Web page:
Legal separation affects a significant portion of children, with studies finding that half of all children in the United States will witness the ending of their parent’s marriage. Separation has short-term and long-term effects on children and can impact their development into adulthood. Although you don’t want your children to suffer, you and your spouse have agreed that legal separation is the best step to take. After all, you also need to take your sanity and life into consideration. 

As tricky as legal separation is on your family, it’s still the gentler option compared to divorce. There is always the possibility of you and your former spouse reuniting, so legal separation will be easier to process for your children than a divorce. 

Short-Term Impact of Separation on Children

As for short-term effects go, parental separation leaves children struggling emotionally. Anger and sadness will be typical symptoms, regardless of your child’s age. Sorrow leads to isolation, anger, and social difficulties. This, in turn, can potentially lead to your children underperforming academically as a result of their parent’s break-up.

Moreover, children will grapple with feelings of guilt, abandonment, and blame toward you and your former spouse. Initially, these emotions are justified—but if an extended time passes and your children show no signs of improvement, you’ll have to seek professional counseling for them. Unfortunately, children are susceptible to thinking that they are responsible for their parent’s separation, and they are especially vulnerable to adopting this mentality between the ages of 3-8. It’s your responsibility to reassure your children that it is not their fault that you and your former spouse separated.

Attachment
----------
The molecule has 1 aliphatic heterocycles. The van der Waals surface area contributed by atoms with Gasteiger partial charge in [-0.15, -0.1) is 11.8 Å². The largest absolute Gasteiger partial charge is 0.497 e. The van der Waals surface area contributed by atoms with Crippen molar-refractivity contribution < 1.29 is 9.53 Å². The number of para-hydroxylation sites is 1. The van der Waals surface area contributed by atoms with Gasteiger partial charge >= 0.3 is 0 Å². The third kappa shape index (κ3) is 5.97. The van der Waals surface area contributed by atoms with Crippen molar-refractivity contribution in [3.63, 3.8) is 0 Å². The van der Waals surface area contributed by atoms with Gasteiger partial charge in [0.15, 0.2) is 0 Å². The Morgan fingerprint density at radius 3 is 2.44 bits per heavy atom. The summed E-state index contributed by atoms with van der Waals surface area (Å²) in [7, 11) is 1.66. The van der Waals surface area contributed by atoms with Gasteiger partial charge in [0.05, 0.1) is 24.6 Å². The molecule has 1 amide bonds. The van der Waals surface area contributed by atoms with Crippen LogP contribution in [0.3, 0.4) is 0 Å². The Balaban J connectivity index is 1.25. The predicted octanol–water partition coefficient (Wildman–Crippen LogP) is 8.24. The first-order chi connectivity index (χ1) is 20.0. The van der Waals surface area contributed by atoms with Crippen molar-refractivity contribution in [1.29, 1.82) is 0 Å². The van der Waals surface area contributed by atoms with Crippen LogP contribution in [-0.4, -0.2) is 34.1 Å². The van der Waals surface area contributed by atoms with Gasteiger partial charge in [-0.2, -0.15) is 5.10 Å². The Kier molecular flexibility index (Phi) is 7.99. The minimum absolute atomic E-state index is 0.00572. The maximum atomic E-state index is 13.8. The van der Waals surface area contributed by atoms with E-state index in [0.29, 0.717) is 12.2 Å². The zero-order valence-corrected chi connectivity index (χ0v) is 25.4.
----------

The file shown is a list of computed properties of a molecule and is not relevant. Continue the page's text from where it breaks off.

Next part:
Long-Term Impact of Separation on Children

Parental separation leaves an enduring legacy in the lives of children impacted by it. Children from broken homes are more likely to experience a higher incidence of drug use, criminality, depression, and broken marriages in their own lives. In general, kids who come from broken families do worse on every wellbeing indicator than children who come from functioning families. 

While this is all difficult information to handle, separation is not the only reason a child will experience difficulties. The ongoing parental conflict has a substantial impact on children’s long-term outcomes. No matter what path you and your former spouse choose to take, separation is bound to harm your children; however, subjecting your children to constant arguments and getting them involved will be even more detrimental to your children’s development. 

You can be an ex-spouse, but you can never be an ex-parent. Although you have the right to form and dissolve relationships as you please, your children have no other choice. Even if the marriage didn’t work out between you and your former spouse, (at least for the time being) as a parent, you must provide your children with the best care. Adequate childcare will help your children develop healthily, physically, psychologically, and emotionally. It’s in everyone’s best interest for you and your former spouse to act like adults. 

Before jumping straight into a divorce, it’s best to go with a legal separation first. This will allow your family to test how an actual divorce will go. In any case, your children are your main priority, and you will have to remain on good terms with the other parent to raise them. Contact The Ault Firm today if you need the assistance of a divorce attorney.